PH tourism slowest to recover in Asia-Pacific region
61% growth in 2023

PH tourism slowest to recover in Asia-Pacific region

MANILA, Philippines — The recovery in Philippine tourism activities last year was the slowest compared to peers in the Asia-Pacific region, attended by sluggish domestic travel, Fitch Ratings said on Wednesday.

In a report, the credit rating agency said tourism in the country clocked a recovery rate of 61 percent in 2023.

This was slower compared to tourism growth in Malaysia, Indonesia, Singapore, Thailand, and Vietnam, which registered 70 percent to 80 percent of the prepandemic benchmark.


According to data from the Department of Tourism, the country exceeded its year-end target with 5.45 million international visitors last year, about 650 thousand more than the projected 4.8 million visitors.


READ: DOT surpasses 5 million mark in foreign tourist arrivals for 2023

Robert Dan Roces, chief economist at Security Bank Corp., said in a Viber message the tourism sector is expected to be one of the drivers for economic growth this year.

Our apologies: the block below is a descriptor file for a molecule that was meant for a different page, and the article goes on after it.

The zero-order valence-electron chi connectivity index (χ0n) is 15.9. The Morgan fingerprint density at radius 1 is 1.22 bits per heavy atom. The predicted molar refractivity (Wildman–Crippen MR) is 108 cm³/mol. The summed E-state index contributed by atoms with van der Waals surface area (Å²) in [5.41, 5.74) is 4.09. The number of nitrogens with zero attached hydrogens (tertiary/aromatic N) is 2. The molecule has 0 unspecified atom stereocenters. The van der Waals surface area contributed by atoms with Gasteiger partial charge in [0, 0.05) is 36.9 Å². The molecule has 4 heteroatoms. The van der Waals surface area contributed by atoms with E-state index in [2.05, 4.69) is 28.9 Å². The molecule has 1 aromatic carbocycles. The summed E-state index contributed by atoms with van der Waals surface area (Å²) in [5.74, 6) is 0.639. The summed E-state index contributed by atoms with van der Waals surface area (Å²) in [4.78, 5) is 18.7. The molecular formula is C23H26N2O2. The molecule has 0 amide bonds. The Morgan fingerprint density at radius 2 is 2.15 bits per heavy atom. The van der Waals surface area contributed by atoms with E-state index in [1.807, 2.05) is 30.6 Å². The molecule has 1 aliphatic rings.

“In the first quarter alone, one of the top performing sectors was accommodation and food and beverage services, driven by tourism among others. It was up 13.9 percent and outgrowing the first-quarter GDP (gross domestic product growth) at 5.7 percent. Accommodation alone was up 18.4 percent,” Roces said.

Sustained recovery

Fitch Ratings also expects tourism in the region to continue to recover—although at a slower pace mainly due to “less favorable base effects”—fueled by robust demand, economic resilience, additional flight capacity, policy efforts to reignite tourism, and depreciated local currencies.

“We project visitation volume in Asia-Pacific to reach about 335 million, or 92 percent of the prepandemic level despite a mild global economic slowdown,” the report said.

The debt watcher expects an overall recovery of tourism in the region, buoyed by its economic resilience.


“Some of the downside risks are a slow restoration of international air traffic capacity due to remaining operational challenges and lingering issues around staffing shortages; elevated airfares; stubborn inflation to potentially keep interest rates high for longer; and heightened geopolitical tensions,” the report added.

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TAGS: Asia-Pacific, Tourism

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